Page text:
This week, at the annual meeting of the American Public Health Association in Denver, researchers analyzed survey data from California — investigating the concern that immigrants are a major drain on health care services.
“People looked at immigrants and undocumented workers and their use of emergency services and preventive care, and found that those groups are actually less likely than other groups to use health care services,” according to David Grant, director of the California Health Interview Survey.
“The data show [lower usage] of emergency services, as well as lower usage of preventive medicine, even among immigrants who have insurance,” he said.
That information flies in the face of the prevailing belief that because uninsured patients don’t get preventive care, they go to the emergency room for basic health care.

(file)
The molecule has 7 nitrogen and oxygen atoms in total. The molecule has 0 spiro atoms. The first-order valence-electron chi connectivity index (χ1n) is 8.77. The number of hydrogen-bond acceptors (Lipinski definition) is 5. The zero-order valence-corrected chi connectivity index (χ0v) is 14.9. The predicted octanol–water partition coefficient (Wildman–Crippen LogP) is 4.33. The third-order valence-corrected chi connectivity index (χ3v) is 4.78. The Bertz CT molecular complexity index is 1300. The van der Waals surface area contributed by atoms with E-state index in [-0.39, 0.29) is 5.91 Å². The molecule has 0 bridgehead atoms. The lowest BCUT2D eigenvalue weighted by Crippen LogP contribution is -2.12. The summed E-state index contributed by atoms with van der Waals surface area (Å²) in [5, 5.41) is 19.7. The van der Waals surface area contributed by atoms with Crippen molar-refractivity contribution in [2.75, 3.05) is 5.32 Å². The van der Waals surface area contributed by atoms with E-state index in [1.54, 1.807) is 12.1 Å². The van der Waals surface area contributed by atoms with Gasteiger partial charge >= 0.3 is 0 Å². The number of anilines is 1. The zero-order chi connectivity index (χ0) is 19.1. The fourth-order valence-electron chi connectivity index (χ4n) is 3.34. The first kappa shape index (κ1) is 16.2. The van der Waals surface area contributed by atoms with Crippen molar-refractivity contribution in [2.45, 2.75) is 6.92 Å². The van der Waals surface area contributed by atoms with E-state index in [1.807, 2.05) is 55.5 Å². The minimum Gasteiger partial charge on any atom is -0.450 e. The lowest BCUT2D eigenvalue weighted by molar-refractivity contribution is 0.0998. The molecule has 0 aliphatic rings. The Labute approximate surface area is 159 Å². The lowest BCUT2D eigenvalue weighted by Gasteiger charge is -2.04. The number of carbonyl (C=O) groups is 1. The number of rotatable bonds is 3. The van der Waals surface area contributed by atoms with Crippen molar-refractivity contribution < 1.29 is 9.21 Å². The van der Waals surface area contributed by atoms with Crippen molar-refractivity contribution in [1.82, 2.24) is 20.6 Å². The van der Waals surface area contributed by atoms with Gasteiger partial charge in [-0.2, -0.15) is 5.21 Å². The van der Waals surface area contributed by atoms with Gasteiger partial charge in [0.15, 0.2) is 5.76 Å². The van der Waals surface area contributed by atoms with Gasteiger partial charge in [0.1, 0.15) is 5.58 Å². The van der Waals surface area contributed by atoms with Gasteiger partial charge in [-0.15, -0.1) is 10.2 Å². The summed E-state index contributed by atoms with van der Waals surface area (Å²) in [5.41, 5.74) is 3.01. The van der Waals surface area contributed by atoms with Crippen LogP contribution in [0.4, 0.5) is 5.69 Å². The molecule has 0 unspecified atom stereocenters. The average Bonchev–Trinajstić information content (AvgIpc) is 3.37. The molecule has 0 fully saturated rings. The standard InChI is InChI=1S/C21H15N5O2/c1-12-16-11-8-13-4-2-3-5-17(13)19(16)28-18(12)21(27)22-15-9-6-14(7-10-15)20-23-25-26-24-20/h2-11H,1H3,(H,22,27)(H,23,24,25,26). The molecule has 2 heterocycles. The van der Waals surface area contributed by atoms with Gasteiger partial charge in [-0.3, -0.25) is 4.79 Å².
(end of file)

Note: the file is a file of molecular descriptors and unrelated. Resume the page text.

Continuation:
“That is not borne out by the data,” Grant said. Instead, he said, many immigrants don’t get any care — in clinics or in emergency rooms — until they become extremely ill. And in some cases, he said, it’s likely that, at that point, they might return to their country of origin to get health care.
The question is, Grant said, from public health and public cost points of view, is that good or bad?
“At some point it’s going to result in much higher costs,” he said, “because they don’t make it to the emergency room until there’s something serious and expensive. Higher utilization rates of preventive care would be a good thing, especially with highly contagious things like the flu.”
National health care reforms are more likely to affect native Californians, Grant said, since immigrants and undocumented workers haven’t used services as much.
“But this idea that somehow they’re a drain on health services, that doesnât seem to be borne out by the data,” Grant said. “It’s true that sometimes the emergency rooms are crowded, and sometimes there are a lot of immigrants there. But it’s not a simple either/or proposition.”